Turn back the clock 5 years ago and ask someone what they think of eating food from a truck and usually the response was “a roach coach? No way! They don’t regulate those things like restaurants so you get sick if you eat the food.” The perception of food trucks has changed over the last 5 years, thankfully, and the laws are quickly catching up. Granted, there are some limitations since you can’t put an entire kitchen on wheels but that doesn’t mean today’s crop of food truck operators can’t serve food at almost the exact same standards that your local restaurant does.

So the last week has been filled with reading and re-reading about bacteria, cleaning, and proper temperatures for everything under the sun. As a mobile operator I’m faced with the challenge of how to manage all these things in a very non-conventional setting. For instance, unless you have someplace you can hook up a hose to, most trucks have to have a certain amount of storage for water for cooking and cleaning. This is in addition to the water heater required since your hand and dish washing water must clear 100F.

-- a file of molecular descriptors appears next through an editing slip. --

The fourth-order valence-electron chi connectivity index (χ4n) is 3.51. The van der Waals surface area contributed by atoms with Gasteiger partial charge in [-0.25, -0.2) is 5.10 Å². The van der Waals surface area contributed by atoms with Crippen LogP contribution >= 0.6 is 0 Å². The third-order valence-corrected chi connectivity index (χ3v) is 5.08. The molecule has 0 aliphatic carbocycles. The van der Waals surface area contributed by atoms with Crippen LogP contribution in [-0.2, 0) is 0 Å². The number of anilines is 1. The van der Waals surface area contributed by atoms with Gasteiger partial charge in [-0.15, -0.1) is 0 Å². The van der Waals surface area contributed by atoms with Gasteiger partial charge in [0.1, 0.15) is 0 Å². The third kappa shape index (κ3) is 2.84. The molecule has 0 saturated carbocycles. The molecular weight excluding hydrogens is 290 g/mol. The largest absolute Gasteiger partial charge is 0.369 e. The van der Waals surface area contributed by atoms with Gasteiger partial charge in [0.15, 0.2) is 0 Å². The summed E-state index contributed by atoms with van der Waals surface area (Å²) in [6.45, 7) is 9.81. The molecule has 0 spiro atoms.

Then there is the little issue of the differences when it comes to how we handle food in the U.S. and how it gets handled in Korea. Things like kimbap and tteok, you would normally never put in the fridge or keep piping hot but according to my local food code I can’t just let it be at room temp. Now I need to figure out how I’m going to still be in compliance with the code AND maintain the integrity of certain dishes.

The good news is the class is done so I’m going to relax until then and make some hotteok this weekend.Bad news is all look like a walk in the park compared to my appointment next week with my lawyer to discuss legal issues.

The Korean Street Truck Adventures are the real adventures of a female chef that is starting her own Korean street truck business in middle-America. This is her true story. Names and locations have been omitted. You can leave Ms. L a message in the comment section of this post. 

Here are the other chapters in this series:

The Korean Street Truck Adventures: Chapter 2: Sexism in the Kitchen

Come take a cooking class or take a Culinary Tour in Seoul!

Join the Seoul Eats Facebook Group Page to keep to date with the latest events.
Food News, Tidbits of Zen

Fresh Perspective: Christmas as seen by a Newbie